If these reports are true, we have to ask: Where's FIFA? The sport's governing body is quick to condemn and harshly punish political interference in the operations of one of its member soccer federations. France, for its decision to call coach Raymond Domenech before parliament to offer a much-needed explanation for the World Cup debacle, had played with fire. FIFA had let the country know as much. Nigeria, whose president announced after his country's ouster from the tournament that he would be withdrawing the team from competition for two years to rebuild, got an equally stern telling-off, not to mention the threat of a lengthy suspension.

But on North Korea? Crickets. We know Sepp Blatter & Co., aren't too busy delving into the intricacies of instant-replay technology. Yet they've been conspicuously silent. If there is any truth to what we're hearing -- and FIFA should make it its business to find out -- only the harshest of condemnations and punishments should do. But the sport's governing body is only good at playing the big dog when it knows its opponent will back down without a fight.

Is the spree of possible foreign takeovers of EPL clubs bad for the league?

Not necessarily, but it depends on how those foreign owners run the club.

On the day that former Syrian international and businessman Yahya Kirdi announced that he isn't terribly far from buying up Liverpool in an attempt to cut Chinese investor Kenny Huang off at the pass for the Reds, India's Ahsan Ali Syed targeted Blackburn for acquisition.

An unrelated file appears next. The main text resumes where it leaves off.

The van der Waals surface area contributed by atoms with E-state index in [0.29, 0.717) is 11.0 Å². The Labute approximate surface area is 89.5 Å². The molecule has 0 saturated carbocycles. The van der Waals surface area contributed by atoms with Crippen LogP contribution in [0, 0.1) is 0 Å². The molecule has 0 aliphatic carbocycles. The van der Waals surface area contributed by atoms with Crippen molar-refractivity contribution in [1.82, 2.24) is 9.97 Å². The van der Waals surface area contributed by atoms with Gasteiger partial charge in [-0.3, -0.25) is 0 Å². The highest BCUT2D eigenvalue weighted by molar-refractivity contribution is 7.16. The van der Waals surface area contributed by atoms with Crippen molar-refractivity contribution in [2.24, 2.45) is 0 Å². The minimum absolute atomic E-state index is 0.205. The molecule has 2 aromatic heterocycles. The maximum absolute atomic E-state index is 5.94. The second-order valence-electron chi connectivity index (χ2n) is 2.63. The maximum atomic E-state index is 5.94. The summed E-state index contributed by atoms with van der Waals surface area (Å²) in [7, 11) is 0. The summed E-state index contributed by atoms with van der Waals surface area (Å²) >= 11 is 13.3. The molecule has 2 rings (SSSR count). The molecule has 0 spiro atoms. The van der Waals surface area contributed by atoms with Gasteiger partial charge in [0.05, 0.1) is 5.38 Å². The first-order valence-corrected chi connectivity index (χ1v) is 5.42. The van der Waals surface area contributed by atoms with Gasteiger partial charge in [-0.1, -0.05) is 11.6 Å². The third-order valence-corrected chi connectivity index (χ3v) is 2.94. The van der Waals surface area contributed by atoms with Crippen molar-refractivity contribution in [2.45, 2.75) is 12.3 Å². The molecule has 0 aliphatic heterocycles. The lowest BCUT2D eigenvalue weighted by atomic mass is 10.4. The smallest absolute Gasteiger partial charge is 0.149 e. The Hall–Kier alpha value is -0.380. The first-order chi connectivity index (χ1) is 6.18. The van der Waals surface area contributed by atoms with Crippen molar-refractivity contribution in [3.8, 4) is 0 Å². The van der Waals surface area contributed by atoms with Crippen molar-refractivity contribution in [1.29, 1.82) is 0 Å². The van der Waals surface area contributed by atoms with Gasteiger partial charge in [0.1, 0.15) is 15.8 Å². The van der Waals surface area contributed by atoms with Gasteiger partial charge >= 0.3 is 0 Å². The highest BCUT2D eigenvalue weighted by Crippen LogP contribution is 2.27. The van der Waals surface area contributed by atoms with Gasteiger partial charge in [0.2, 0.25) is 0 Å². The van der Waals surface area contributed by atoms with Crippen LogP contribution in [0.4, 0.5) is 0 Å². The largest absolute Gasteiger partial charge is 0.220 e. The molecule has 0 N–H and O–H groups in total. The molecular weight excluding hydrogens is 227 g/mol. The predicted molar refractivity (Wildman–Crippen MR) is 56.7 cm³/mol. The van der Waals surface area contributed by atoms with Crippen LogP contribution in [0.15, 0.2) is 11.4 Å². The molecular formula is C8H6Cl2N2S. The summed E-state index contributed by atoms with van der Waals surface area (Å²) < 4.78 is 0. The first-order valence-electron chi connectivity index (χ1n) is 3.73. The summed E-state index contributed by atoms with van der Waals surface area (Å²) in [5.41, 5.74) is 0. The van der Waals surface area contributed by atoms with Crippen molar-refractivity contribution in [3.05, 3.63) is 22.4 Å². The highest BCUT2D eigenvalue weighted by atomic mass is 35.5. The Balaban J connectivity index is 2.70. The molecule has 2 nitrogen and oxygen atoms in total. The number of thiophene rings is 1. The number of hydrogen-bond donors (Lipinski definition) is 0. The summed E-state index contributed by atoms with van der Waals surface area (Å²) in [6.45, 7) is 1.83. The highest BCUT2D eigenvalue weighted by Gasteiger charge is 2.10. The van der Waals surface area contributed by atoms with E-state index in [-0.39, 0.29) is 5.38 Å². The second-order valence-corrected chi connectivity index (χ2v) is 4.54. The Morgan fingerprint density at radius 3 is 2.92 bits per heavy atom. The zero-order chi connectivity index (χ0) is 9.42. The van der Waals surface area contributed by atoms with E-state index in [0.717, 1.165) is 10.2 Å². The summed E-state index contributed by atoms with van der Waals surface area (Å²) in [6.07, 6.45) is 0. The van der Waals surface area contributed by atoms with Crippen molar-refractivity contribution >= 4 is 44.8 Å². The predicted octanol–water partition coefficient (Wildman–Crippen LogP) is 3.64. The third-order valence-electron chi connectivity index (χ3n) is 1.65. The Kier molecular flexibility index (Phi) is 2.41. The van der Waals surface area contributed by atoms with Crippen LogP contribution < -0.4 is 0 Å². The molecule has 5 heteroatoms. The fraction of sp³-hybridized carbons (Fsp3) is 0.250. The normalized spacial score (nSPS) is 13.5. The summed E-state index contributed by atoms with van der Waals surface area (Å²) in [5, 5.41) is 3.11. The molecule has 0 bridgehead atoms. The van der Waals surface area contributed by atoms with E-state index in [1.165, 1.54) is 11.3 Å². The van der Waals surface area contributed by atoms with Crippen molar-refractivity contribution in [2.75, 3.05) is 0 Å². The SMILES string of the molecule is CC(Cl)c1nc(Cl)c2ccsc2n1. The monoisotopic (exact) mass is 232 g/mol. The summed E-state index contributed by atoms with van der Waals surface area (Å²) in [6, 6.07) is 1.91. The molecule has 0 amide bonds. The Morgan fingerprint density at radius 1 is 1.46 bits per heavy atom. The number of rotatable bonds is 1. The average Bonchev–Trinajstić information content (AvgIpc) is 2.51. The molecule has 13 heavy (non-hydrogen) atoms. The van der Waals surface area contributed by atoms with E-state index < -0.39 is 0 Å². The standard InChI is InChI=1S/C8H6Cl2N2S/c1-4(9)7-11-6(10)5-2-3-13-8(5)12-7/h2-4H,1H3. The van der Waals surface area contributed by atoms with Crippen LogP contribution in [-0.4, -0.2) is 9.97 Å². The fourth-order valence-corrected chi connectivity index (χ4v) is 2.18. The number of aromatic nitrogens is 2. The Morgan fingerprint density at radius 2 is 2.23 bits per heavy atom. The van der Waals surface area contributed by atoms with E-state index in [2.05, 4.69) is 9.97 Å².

All promise fortune and fame, honoring the big-spending tradition fostered by foreign investors at Chelsea and Manchester City. The approach contrasts to the more prudent, belt-tightening and ticket price-raising strategy of American owners, the Glazer family at Manchester United and Tom Hicks and George Gillett at Liverpool.

Indeed, in many ways the Glazer-model is preferable. An owner who has a vested interest in the club's bottom line won't treat it like a toy. In other words, he's less likely to get bored and eventually abandon and sell the club, which has grown accustomed to a life of riches and is left saddled with a payroll to match.

Finances in the EPL have spiraled out of control in the past decade. Bringing in a wealthy foreigner to buy championships doesn't solve the long-term issue of clubs that are in the red season after season.

Sugar daddies come and go. It's what happens when they decide to leave that should worry the Premier League.

Got a question, rant or musing tangentially related to soccer that you’d like Leander to answer? Write him at leander.espn@gmail.com.